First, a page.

This historical thriller (264 pages) was published in October of 2016 by Skyhorse. The book takes you to 19th-century Scotland. Melissa read His Bloody Project and loved it; it wouldn't be on our site if she didn't recommend it.
There is no dispute: 17-year-old Roderick Macrae has murdered his village neighbor Lachlan Broad along with Broad’s daughter and son. So we know the what. This dark, involving thriller examines the why and the how of this gruesome murder. Is Roddy evil, misunderstood, or insane? — Charlotte
Life in the feudal Scotland of 1869 was brusque and brutal. The crofters — farmers who worked small patches of land — barely scraped out a living on the Laird’s estate. The rent on their crofts lined the Laird’s pockets, and their civil rights were nonexistent. Crofters were serfs, indentured servants with zero power who lived and died by whims of the Laird, his factor (a sort of general property manager), and the constable, who served as the go-between in disputes between the crofters and the gentry.
We learn Roddy’s story through the pages of his diary, and it’s a heart-breaker. Downtrodden and abandoned by the people he loves, he’s a sensitive soul — kind to animals, smitten with a local girl. But in his dangerously insular, deeply religious village, might makes right and the sensitive suffer. You’ll ache for Roddy as you read his account of the untenable situation he faced, and you might even understand why he lashed out in a moment of confusion.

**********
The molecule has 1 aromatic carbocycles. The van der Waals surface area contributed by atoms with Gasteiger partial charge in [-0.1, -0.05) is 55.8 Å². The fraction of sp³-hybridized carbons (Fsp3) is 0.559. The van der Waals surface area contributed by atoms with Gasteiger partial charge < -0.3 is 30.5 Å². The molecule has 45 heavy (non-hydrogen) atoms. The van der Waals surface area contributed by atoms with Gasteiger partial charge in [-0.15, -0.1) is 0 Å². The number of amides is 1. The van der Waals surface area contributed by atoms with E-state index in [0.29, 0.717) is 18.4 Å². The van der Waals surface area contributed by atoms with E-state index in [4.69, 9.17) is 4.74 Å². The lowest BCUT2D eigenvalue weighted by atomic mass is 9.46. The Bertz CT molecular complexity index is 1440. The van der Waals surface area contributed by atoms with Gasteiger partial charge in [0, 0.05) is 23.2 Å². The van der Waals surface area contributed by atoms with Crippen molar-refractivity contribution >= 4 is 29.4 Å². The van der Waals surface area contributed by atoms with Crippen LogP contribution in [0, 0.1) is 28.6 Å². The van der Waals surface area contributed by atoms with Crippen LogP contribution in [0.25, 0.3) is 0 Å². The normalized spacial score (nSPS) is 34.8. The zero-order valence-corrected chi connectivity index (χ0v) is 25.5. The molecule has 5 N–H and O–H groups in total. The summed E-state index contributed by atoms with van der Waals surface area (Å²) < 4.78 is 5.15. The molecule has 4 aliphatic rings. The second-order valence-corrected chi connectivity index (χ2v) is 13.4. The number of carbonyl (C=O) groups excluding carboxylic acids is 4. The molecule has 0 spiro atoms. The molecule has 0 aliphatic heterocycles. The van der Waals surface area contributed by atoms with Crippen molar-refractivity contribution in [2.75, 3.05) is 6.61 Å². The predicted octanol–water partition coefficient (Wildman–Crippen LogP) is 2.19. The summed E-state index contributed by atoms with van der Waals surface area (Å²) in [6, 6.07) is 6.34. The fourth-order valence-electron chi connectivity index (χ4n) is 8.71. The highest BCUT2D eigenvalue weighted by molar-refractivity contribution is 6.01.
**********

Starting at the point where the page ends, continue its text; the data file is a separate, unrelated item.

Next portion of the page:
But as the story continues to unfold — through police statements from the other villagers, medical records, the report of a criminal psychologist, court transcripts — the view of what really happened becomes foggier.
The salty sea air, the withering cold, the claustrophobic confines of the crofters’ existence, the petty squabbles that define village life — all are brought to vivid life through the distinct voices that argue Roddy’s innocence and guilt.
The outlook in these parts is that if one is to be visited by misfortune, there is nothing that can be done to avoid it. — Graeme Macrae Burnet
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